What is Web 3.0, and Why does it Matter?

What is Web 3.0, and Why does it Matter?

As Web3 technology becomes widely used, they have the potential to transform our digital lives.

Digital identities have evolved through different eras of the internet. 

With the rise of Web3, many have begun to wonder what our digital identities will look like in the future.

Introducing a new, decentralized version of the internet is expected to change how we identify ourselves online, with security and privacy at its core. Let's look at the past web eras leading up to Web3 and see what we can expect with this newest evolving version of the internet.

A Brief History of Web Identity:

Web1: The nuances of centralized identities

Web1 is the era going from the 90s to 2005. It was a slow period for the web during this time because of a lack of data integration and exchanging abilities.

During the Web1 era, users needed to create an account with a specific username and password if they wanted to register on a website. But they had to do that for every one of the websites on which they wished to sign up.

Data is both stored and processed by a digital identity provider. However, users found it difficult when they are required to create multiple accounts and keep all of their login credentials in order.

Web2: Integrated identities and big tech companies

Web2 provides a more secure and accessible way to verify a user's online identity. Web2 allows users to create a single identity when logging in to other websites or interacting online. With Web2, tech firms like Google and Facebook began to act as identity verification firms for businesses and platforms.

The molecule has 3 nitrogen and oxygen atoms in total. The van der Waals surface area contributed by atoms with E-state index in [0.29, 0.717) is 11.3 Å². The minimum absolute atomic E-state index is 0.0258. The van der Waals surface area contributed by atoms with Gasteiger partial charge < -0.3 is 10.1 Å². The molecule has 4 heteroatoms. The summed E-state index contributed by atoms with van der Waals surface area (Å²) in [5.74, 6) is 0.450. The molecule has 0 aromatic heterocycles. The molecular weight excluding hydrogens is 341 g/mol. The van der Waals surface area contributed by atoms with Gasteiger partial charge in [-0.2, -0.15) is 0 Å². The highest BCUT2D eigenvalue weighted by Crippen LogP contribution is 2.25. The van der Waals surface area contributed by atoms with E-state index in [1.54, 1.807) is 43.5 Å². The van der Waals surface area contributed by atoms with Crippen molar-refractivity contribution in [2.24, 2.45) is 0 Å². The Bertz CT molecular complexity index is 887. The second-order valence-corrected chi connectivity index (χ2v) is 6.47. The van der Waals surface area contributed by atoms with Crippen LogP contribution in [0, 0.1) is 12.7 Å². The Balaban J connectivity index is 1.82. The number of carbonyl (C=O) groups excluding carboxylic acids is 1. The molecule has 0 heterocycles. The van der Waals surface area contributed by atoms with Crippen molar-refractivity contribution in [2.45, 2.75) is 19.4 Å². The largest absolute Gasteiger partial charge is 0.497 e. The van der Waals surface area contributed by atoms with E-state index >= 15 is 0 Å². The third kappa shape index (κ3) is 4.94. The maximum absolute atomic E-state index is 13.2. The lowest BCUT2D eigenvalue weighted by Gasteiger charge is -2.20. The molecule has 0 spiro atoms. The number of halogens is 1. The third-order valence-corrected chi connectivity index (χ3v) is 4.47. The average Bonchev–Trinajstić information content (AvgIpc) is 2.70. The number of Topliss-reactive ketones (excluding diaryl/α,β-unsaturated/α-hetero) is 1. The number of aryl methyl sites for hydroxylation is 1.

However, Web2 digital identity verification is not exempt from flaws. 

While convenient, this era has given big tech companies a massive amount of data —and, therefore, an enormous power over users. For example, Google knows exactly when and where people log on to the internet and keeps a data record. When users access other platforms through their Google account, the company shares that data with them —for a steep price.

Web3: Decentralized identities and personal wallets

We are moving towards an era of decentralized identities that promises to solve all the pain points of previous internet iterations. And although we haven’t fully arrived at Web3 yet, we can already begin to imagine what identity verification entails.

Identity verification will work a lot differently in this new era. Users must connect their wallets, proving their identities on next-gen platforms and social media. Web3 is primarily decentralized, so identities will likely be decentralized and tied to each user’s wallet address.

A wallet is an app on users’ mobile devices that stores all their personal information securely and privately. Wallets give an extra layer of security and make it possible to authenticate on the blockchain.

But the most crucial aspect of digital wallets is that no central authority or big tech controls users’ data. Wallets allow users to protect and manage their data themselves.

In addition, wallet addresses are entirely anonymous. Of course, users can decide to link their identity to their wallets and make it public, but they don’t need to, which translates into more user control regarding their identities, data, and privacy.

Bottom Line

Web3 identity offers a much-needed system that could fix many current issues with verifying digital identity.

That’s why it would be wise to start considering how you can build your own Web3 digital identity and stay ahead.

At NotCommon, we aim to bridge Web2 and Web3 to solve identity verification in the NFT space. We are creating personal Web3 profiles that allow users to display all their NFTs in one place alongside connecting with other collectors.

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